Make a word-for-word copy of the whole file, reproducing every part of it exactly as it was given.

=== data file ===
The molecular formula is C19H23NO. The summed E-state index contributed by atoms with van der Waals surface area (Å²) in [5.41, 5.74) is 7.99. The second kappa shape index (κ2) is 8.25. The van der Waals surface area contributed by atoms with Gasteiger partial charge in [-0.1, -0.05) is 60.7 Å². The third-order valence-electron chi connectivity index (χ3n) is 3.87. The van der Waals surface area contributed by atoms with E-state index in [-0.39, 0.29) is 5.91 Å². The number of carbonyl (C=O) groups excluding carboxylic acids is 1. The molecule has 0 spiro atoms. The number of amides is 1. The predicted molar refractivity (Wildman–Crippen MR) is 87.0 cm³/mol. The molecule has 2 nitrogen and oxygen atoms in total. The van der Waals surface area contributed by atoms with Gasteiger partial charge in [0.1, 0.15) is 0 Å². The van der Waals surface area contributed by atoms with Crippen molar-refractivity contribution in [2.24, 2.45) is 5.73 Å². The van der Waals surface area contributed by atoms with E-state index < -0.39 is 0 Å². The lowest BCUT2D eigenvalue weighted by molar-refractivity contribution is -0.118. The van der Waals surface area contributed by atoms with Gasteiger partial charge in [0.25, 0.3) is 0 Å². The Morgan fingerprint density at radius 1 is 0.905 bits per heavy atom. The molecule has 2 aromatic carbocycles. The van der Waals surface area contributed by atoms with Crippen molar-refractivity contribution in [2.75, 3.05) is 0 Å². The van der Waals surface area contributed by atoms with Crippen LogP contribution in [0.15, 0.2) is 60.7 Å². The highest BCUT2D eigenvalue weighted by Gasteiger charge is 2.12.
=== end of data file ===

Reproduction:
The molecular formula is C19H23NO. The summed E-state index contributed by atoms with van der Waals surface area (Å²) in [5.41, 5.74) is 7.99. The second kappa shape index (κ2) is 8.25. The van der Waals surface area contributed by atoms with Gasteiger partial charge in [-0.1, -0.05) is 60.7 Å². The third-order valence-electron chi connectivity index (χ3n) is 3.87. The van der Waals surface area contributed by atoms with E-state index in [-0.39, 0.29) is 5.91 Å². The number of carbonyl (C=O) groups excluding carboxylic acids is 1. The molecule has 0 spiro atoms. The number of amides is 1. The predicted molar refractivity (Wildman–Crippen MR) is 87.0 cm³/mol. The molecule has 2 nitrogen and oxygen atoms in total. The van der Waals surface area contributed by atoms with Gasteiger partial charge in [0.1, 0.15) is 0 Å². The van der Waals surface area contributed by atoms with Crippen molar-refractivity contribution in [2.24, 2.45) is 5.73 Å². The van der Waals surface area contributed by atoms with E-state index < -0.39 is 0 Å². The lowest BCUT2D eigenvalue weighted by molar-refractivity contribution is -0.118. The van der Waals surface area contributed by atoms with Gasteiger partial charge in [0.25, 0.3) is 0 Å². The Morgan fingerprint density at radius 1 is 0.905 bits per heavy atom. The molecule has 2 aromatic carbocycles. The van der Waals surface area contributed by atoms with Crippen molar-refractivity contribution in [2.75, 3.05) is 0 Å². The van der Waals surface area contributed by atoms with Crippen LogP contribution in [0.15, 0.2) is 60.7 Å². The highest BCUT2D eigenvalue weighted by Gasteiger charge is 2.12.